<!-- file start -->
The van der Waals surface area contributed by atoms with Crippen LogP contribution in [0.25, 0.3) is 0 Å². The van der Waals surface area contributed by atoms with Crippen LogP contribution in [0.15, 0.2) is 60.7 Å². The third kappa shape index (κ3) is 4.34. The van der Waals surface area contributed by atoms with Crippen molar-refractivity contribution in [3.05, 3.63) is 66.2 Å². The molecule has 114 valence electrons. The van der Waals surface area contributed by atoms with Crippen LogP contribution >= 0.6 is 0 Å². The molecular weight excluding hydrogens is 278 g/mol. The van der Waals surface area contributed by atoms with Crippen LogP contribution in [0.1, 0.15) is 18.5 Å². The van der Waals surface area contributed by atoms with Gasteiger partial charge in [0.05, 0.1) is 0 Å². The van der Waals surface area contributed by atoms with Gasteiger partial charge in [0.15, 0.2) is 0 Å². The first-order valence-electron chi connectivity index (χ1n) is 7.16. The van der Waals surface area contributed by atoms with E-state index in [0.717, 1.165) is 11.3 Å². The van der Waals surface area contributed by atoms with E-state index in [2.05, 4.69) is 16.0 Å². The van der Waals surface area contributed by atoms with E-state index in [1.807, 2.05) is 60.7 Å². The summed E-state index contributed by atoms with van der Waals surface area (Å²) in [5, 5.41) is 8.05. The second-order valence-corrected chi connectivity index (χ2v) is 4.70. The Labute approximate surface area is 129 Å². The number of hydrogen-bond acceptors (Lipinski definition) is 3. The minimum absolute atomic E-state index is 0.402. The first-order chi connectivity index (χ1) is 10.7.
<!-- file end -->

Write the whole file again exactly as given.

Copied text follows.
The van der Waals surface area contributed by atoms with Crippen LogP contribution in [0.25, 0.3) is 0 Å². The van der Waals surface area contributed by atoms with Crippen LogP contribution in [0.15, 0.2) is 60.7 Å². The third kappa shape index (κ3) is 4.34. The van der Waals surface area contributed by atoms with Crippen molar-refractivity contribution in [3.05, 3.63) is 66.2 Å². The molecule has 114 valence electrons. The van der Waals surface area contributed by atoms with Crippen LogP contribution >= 0.6 is 0 Å². The molecular weight excluding hydrogens is 278 g/mol. The van der Waals surface area contributed by atoms with Crippen LogP contribution in [0.1, 0.15) is 18.5 Å². The van der Waals surface area contributed by atoms with Gasteiger partial charge in [0.05, 0.1) is 0 Å². The van der Waals surface area contributed by atoms with Gasteiger partial charge in [0.15, 0.2) is 0 Å². The first-order valence-electron chi connectivity index (χ1n) is 7.16. The van der Waals surface area contributed by atoms with E-state index in [0.717, 1.165) is 11.3 Å². The van der Waals surface area contributed by atoms with E-state index in [2.05, 4.69) is 16.0 Å². The van der Waals surface area contributed by atoms with E-state index in [1.807, 2.05) is 60.7 Å². The summed E-state index contributed by atoms with van der Waals surface area (Å²) in [5, 5.41) is 8.05. The second-order valence-corrected chi connectivity index (χ2v) is 4.70. The Labute approximate surface area is 129 Å². The number of hydrogen-bond acceptors (Lipinski definition) is 3. The minimum absolute atomic E-state index is 0.402. The first-order chi connectivity index (χ1) is 10.7.